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August 20, 2008

A Civil Affair at Saddleback

Kevin E. Dayhoff

Last Saturday I took a two-hour break from total Olympics immersion therapy to watch Pastor Rick Warren's Saddleback Civil Forum on the presidency.


I must admit, I have enjoyed a break in the longest presidential campaign in history by watching the young athletes perform in Beijing. After all, Labor Day is just around the corner and that has historically been the beginning of non-stop wall-to-wall politics in an election year.


Of course, this year it seems like Labor Day must have come early – like around New Year’s Day…


I found the forum at Saddleback, a mega-church in Lake Forest, Orange County, CA, refreshingly civil, insightful, and informative. For those who have tired of the hyperbolic and often course rhetoric of the spring debates – not to overlook the unpleasantness the Democrat primary between Senators Hillary Clinton and Barack Obama, the forum was a breath of fresh air.


Saddleback Church, which got its start in 1980, has grown to more than 22,000 members and has gained national prominence; especially since Pastor Warren’s worldwide bestseller, “The Purpose Driven Life,” was released in 2002. The book has long since become a bridge between the secular world and that of evangelicals and is used by both laymen and clergy as a spiritual guide.


Of Pastor Warren’s performance, for those who are familiar with his work and reputation, you were not disappointed.


One can easily agree with The Los Angeles Times columnist Dana Parsons’ assessment that “he set the perfect tone. He was conversational, he was earnest, he was funny when appropriate, (and) he was knowledgeable.”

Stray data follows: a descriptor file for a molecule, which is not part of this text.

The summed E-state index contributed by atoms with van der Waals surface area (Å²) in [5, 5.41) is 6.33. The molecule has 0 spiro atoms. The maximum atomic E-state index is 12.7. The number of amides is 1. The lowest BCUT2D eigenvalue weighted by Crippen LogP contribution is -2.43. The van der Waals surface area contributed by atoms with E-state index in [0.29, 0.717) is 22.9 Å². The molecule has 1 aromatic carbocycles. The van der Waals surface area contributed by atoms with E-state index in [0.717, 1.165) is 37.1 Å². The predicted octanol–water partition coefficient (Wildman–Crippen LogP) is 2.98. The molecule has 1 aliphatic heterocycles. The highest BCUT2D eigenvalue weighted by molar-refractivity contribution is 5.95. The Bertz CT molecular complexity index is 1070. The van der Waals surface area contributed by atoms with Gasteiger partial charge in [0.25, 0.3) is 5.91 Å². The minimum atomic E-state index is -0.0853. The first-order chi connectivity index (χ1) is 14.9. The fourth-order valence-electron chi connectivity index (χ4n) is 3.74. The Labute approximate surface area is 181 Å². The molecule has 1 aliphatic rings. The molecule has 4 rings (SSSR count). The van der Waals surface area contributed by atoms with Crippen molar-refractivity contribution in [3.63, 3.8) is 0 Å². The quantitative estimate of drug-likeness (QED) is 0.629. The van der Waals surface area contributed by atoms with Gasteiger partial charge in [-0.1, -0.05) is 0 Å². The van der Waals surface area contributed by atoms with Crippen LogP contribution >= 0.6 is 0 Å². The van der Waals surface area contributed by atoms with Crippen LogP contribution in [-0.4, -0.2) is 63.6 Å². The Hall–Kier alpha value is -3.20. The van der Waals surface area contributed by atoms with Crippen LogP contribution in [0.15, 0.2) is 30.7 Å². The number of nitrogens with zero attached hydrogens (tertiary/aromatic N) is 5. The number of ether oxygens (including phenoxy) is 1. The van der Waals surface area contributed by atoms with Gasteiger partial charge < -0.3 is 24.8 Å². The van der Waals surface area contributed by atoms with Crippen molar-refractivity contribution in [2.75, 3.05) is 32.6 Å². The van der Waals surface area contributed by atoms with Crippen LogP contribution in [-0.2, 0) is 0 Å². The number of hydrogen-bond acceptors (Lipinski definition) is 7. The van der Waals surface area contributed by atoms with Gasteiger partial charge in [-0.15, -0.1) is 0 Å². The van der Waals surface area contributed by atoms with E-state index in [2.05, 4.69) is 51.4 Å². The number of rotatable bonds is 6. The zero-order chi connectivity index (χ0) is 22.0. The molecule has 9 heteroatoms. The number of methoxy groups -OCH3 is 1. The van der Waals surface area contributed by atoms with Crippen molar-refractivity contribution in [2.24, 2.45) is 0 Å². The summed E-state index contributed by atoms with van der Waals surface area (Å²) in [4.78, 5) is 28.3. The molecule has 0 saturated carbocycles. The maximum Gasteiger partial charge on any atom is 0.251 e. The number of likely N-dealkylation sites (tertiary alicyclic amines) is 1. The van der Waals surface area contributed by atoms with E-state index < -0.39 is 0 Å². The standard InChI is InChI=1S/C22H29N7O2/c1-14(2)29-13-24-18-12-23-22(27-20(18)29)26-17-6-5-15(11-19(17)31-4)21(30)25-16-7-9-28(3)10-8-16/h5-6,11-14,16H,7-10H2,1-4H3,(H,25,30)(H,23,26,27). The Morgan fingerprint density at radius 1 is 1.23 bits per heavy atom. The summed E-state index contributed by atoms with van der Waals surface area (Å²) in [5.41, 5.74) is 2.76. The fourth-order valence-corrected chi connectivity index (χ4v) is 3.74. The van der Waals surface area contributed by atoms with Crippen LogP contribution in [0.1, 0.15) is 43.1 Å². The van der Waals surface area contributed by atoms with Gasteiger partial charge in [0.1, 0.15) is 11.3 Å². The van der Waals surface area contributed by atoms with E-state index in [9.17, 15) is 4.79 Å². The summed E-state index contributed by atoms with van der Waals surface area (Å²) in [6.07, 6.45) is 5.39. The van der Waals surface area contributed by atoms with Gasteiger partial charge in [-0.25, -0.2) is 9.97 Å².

A Washington Post account of the event reported that Pastor Warren, “one of the country's most prominent evangelical preachers… referred to both McCain and Obama as friends in his introductions.”


“Each candidate was interviewed individually by Warren for an hour. The two met only briefly, embracing on the stage midway through the event as Obama exited and McCain entered,” noted The Washington Post.


Warren quizzed both men on issues including their positions on abortion, the definition of marriage and the existence of evil in the world.”


“They both care deeply about America… They're both patriots,” said Pastor Warren at the beginning of the relatively relaxed, no-necktie, sit down question and answer session in front of 2,800 in the church – and a live nationwide television audience.


There were pundits on both sides of the political aisle who dismissed the value of the event. Charleston Daily Mail columnist, and the editor of a nationally acclaimed blog, Don Surber wrote that he “skipped the Saddleback Church confessional because I had to wash my hair…”


The Atlantic columnist Andrew Sullivan expressed “concern that the first debate of sorts should be held in a church.” But then, after he watched it, he remarked that “actually this forum so far was in no way offensive to secular values. It did not demand adherence to any religious doctrine and debated moral issues in terms that reflected faith but didn't exclude the faithless. Kudos to Warren.”